I would guess that the design of the plane, and the actual materials would have A LOT to do with whether or not the sole deflects.  Bronze, iron, steel, ductile iron, will all behave differently, and there the pulling forces are on the clamp would make a difference.   Whether the surfaces where the  blade and the frog sits are flat would make a TREMENDOUS difference.  I would get them flat first. It those weren't right, and I can't believe that many ARE right, the sole may bend.  If they WERE right, everything might stay pretty flat.

- snip -

Maybe I'll pick up a scraper.  

Hi Ken-N

"THERE IS NO SUCH THING AS A RIGID BODY - EVERYTHING DEFLECTS UNDER A LOAD"

Getting the youngsters to believe that statement is one of the biggest challenges in mentoring them. Once they accept it they begin to crank out some decent designs.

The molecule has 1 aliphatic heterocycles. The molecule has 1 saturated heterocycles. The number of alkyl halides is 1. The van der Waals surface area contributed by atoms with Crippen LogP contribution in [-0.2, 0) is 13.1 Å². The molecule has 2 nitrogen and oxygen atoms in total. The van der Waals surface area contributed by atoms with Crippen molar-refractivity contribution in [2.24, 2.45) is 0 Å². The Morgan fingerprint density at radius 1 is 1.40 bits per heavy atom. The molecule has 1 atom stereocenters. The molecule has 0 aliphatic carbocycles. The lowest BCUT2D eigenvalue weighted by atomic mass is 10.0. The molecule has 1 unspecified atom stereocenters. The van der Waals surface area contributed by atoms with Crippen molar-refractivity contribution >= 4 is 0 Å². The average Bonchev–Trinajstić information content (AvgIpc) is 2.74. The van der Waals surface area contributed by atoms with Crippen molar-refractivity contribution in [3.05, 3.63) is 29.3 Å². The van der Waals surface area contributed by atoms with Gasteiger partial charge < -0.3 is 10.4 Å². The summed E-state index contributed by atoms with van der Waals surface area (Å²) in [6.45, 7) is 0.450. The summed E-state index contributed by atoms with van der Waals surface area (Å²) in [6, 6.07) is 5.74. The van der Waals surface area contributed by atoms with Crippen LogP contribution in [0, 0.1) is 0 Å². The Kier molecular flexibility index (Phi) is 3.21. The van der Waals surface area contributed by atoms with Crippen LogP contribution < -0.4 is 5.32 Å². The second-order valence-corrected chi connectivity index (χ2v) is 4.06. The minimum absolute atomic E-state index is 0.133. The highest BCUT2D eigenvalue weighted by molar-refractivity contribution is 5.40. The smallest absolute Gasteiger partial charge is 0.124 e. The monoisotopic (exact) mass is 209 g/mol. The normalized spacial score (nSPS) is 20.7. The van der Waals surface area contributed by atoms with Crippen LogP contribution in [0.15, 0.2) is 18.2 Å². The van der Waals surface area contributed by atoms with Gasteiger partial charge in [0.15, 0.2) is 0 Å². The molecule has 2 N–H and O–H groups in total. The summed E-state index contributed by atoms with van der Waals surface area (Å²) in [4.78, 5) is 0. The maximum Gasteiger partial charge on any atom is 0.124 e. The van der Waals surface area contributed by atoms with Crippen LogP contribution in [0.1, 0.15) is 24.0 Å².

I never had the chance of questioning  that concept. My Dad who was a Master Builder,  made my youth a happy time by teaching me how to care for and use hand tools. When I moved on to University and a career as a Mechanical Engineer, he handed over my training to his younger brother who was a Structural Engineer. Uncle Edo then made it his life's ambition to ensure that I knew the intricacies of designing with concrete and steel - where design starts by deciding on the allowable deflection. He was still at it when he died at the age of 94.

To anyone who questions the importance of taking deflections into consideration I would suggest that they pull a loop in an ASW 20  sailplane, then, during the pull out phase at the bottom of the loop,  make the mistake of taking your eyes from the straight-ahead position and glance sideways to the wingtip.